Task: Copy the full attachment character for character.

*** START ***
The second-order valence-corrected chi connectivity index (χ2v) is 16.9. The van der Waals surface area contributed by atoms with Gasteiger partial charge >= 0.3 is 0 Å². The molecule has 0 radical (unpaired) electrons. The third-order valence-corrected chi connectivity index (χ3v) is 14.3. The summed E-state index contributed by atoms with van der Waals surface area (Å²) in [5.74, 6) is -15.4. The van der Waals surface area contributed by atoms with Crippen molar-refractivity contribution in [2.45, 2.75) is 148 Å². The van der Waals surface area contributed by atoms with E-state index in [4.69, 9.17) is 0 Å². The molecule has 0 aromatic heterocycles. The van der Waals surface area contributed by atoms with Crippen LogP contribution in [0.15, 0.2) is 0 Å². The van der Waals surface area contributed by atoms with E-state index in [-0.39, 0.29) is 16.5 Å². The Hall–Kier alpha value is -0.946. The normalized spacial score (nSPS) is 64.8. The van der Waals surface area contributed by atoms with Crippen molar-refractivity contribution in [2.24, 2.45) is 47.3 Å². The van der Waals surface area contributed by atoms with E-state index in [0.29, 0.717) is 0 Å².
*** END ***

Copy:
The second-order valence-corrected chi connectivity index (χ2v) is 16.9. The van der Waals surface area contributed by atoms with Gasteiger partial charge >= 0.3 is 0 Å². The molecule has 0 radical (unpaired) electrons. The third-order valence-corrected chi connectivity index (χ3v) is 14.3. The summed E-state index contributed by atoms with van der Waals surface area (Å²) in [5.74, 6) is -15.4. The van der Waals surface area contributed by atoms with Crippen molar-refractivity contribution in [2.45, 2.75) is 148 Å². The van der Waals surface area contributed by atoms with E-state index in [4.69, 9.17) is 0 Å². The molecule has 0 aromatic heterocycles. The van der Waals surface area contributed by atoms with Crippen LogP contribution in [0.15, 0.2) is 0 Å². The van der Waals surface area contributed by atoms with E-state index in [-0.39, 0.29) is 16.5 Å². The Hall–Kier alpha value is -0.946. The normalized spacial score (nSPS) is 64.8. The van der Waals surface area contributed by atoms with Crippen molar-refractivity contribution in [2.24, 2.45) is 47.3 Å². The van der Waals surface area contributed by atoms with E-state index in [0.29, 0.717) is 0 Å².